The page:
Easy problem but i'm getting something wrong please help

  • Thread starter tgoot84
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  • #1
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In a grocery store, you push a 14.5 kg shopping cart with a force of 11.0 N. If the cart starts at rest, how far does it move in 3.00 s?

i've got that acceleration = force/mass

so the acceleration i got was .7586
but for some reason i keep getting the answer to the problem wrong

theanswer is in meters

_____m
 

Answers and Replies

  • #2
Integral
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How are you finding the distance?

Please show us what you have done.
 
  • #3
Think I'll just let Integral handle it...

Just ignore this post.

cookiemonster
 
  • #4
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my work

as i got .7586 m/s2 as the acceleration,

i multiplied by 3 seconds to get 2.28 m/s

then i multiplied 2.28x 3 seconds to get 6.83 meters
 
  • #5
ShawnD
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But it wasn't going 2.28m/s the whole time. That's the problem.

You know the velocity formula obviously. Just integrate that to get a distance formula.

[tex]d = \int V dt[/tex]

[tex]d = \int (V_i + at) dt[/tex]

[tex]d = V_it + \frac{1}{2}at^2 + d_o[/tex]

Sorry for making it sound complicated, I just wanted to write that

The answer should be 3.4137m
 
Last edited:
  • #6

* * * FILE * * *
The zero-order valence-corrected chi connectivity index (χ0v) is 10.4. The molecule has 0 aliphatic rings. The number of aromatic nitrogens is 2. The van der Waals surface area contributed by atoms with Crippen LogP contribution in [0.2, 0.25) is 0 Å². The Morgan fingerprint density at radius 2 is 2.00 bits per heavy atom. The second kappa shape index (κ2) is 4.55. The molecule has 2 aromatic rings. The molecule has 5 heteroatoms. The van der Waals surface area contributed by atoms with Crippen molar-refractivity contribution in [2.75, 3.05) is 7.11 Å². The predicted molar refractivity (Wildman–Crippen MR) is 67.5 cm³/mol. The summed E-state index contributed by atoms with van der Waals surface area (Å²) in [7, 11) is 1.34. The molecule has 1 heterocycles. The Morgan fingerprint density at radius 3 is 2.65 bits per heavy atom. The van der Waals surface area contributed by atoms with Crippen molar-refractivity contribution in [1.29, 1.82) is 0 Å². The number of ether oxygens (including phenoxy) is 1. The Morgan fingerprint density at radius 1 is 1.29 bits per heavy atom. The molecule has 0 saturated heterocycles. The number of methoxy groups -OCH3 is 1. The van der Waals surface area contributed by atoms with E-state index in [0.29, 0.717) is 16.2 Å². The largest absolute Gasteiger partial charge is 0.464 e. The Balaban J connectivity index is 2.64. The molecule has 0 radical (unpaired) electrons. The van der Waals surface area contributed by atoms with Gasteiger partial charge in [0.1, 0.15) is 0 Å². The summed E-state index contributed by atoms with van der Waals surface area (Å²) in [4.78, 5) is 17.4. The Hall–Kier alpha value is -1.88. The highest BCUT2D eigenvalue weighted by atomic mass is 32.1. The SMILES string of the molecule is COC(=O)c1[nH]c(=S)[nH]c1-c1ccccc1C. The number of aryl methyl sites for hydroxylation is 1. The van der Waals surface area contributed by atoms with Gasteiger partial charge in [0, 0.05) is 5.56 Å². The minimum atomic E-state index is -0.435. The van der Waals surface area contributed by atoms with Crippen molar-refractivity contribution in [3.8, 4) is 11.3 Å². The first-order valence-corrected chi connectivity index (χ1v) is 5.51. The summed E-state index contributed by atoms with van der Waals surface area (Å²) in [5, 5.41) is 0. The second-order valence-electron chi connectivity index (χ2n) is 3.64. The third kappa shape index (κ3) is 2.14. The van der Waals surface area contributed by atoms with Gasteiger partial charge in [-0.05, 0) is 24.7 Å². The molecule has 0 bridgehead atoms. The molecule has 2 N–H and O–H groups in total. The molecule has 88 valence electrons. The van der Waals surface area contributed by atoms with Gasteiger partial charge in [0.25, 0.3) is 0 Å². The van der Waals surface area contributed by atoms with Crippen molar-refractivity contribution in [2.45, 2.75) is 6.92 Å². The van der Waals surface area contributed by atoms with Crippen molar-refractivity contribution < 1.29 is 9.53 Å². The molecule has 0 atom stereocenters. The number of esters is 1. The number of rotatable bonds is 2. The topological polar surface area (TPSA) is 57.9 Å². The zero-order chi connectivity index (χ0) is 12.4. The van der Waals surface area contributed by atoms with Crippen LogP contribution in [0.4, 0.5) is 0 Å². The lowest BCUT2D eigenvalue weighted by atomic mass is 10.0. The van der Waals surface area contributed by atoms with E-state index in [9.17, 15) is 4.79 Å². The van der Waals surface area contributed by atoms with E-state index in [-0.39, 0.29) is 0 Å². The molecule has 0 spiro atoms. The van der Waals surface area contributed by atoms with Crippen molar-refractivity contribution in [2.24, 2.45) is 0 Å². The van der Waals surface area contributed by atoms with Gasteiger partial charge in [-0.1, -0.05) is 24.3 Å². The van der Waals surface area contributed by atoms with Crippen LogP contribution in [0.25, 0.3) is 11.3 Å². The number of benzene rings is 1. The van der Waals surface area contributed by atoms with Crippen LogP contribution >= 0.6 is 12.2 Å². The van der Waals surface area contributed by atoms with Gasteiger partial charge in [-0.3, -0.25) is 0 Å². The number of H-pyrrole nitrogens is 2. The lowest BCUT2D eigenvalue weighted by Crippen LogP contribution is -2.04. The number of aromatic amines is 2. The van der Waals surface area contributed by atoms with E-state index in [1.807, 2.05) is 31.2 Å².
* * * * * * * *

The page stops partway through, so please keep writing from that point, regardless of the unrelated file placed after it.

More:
HallsofIvy
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Originally posted by tgoot84
as i got .7586 m/s2 as the acceleration,

i multiplied by 3 seconds to get 2.28 m/s

then i multiplied 2.28x 3 seconds to get 6.83 meters

ShawnD pointed out your error: the final speed, at the end of the 3 seconds is 2.28 m/s. It was not going at that speed all the time. If you have not taken calculus, you can use this "short cut": as long as the acceleration is a constant, you can find the "average" speed by averaging the first and last speeds.

The shopping carts initial speed was, of course, 0. After 3 seconds, it had a speed of 2.28 m/s. The average speed was (2.28+0)/2= 1.14 m/s. How far did the shopping cart go at an average speed of 1.14 m/s for 3 seconds?
 
  • #7
ShawnD
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Oh cool. I didn't know you could do that.
 
  • #8
Integral
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One of the given equations in a non calculus class is something like

[tex] x= \frac 1 2 a t^2 + v_0t + x_0 [/tex]

For this problem

[tex] v_0 =0 [/tex] and [tex] x_0 = 0 [/tex]

you have a and t, simply do the computation to get the same result obtained above.
 

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